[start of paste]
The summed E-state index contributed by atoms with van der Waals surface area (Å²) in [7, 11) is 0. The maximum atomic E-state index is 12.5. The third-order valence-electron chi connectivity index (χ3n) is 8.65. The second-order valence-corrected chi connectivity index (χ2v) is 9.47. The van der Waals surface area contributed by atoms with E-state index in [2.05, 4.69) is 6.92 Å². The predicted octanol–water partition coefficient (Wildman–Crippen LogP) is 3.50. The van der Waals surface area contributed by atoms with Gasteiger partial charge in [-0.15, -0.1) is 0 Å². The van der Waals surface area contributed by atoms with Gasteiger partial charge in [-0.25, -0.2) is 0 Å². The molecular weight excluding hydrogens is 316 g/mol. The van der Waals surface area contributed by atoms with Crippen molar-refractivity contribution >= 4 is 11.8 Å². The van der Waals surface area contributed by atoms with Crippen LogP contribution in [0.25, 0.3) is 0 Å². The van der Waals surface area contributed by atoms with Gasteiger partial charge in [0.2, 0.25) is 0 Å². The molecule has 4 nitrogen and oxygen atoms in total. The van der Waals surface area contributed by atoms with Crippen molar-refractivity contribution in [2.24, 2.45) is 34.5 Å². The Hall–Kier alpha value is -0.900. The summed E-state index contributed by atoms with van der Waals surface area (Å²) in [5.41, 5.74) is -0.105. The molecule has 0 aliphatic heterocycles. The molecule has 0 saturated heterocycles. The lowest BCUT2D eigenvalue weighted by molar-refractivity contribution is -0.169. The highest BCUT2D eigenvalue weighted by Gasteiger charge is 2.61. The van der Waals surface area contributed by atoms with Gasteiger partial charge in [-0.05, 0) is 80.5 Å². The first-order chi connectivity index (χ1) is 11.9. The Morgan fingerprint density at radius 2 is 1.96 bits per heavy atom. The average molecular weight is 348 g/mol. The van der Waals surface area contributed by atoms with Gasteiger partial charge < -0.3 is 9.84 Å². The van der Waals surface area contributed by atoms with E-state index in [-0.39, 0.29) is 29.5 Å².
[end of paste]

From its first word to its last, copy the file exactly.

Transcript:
The summed E-state index contributed by atoms with van der Waals surface area (Å²) in [7, 11) is 0. The maximum atomic E-state index is 12.5. The third-order valence-electron chi connectivity index (χ3n) is 8.65. The second-order valence-corrected chi connectivity index (χ2v) is 9.47. The van der Waals surface area contributed by atoms with E-state index in [2.05, 4.69) is 6.92 Å². The predicted octanol–water partition coefficient (Wildman–Crippen LogP) is 3.50. The van der Waals surface area contributed by atoms with Gasteiger partial charge in [-0.15, -0.1) is 0 Å². The van der Waals surface area contributed by atoms with Gasteiger partial charge in [-0.25, -0.2) is 0 Å². The molecular weight excluding hydrogens is 316 g/mol. The van der Waals surface area contributed by atoms with Crippen molar-refractivity contribution >= 4 is 11.8 Å². The van der Waals surface area contributed by atoms with Crippen LogP contribution in [0.25, 0.3) is 0 Å². The van der Waals surface area contributed by atoms with Gasteiger partial charge in [0.2, 0.25) is 0 Å². The molecule has 4 nitrogen and oxygen atoms in total. The van der Waals surface area contributed by atoms with Crippen molar-refractivity contribution in [2.24, 2.45) is 34.5 Å². The Hall–Kier alpha value is -0.900. The summed E-state index contributed by atoms with van der Waals surface area (Å²) in [5.41, 5.74) is -0.105. The molecule has 0 aliphatic heterocycles. The molecule has 0 saturated heterocycles. The lowest BCUT2D eigenvalue weighted by molar-refractivity contribution is -0.169. The highest BCUT2D eigenvalue weighted by Gasteiger charge is 2.61. The van der Waals surface area contributed by atoms with Gasteiger partial charge in [-0.05, 0) is 80.5 Å². The first-order chi connectivity index (χ1) is 11.9. The Morgan fingerprint density at radius 2 is 1.96 bits per heavy atom. The average molecular weight is 348 g/mol. The van der Waals surface area contributed by atoms with Gasteiger partial charge < -0.3 is 9.84 Å². The van der Waals surface area contributed by atoms with E-state index in [-0.39, 0.29) is 29.5 Å².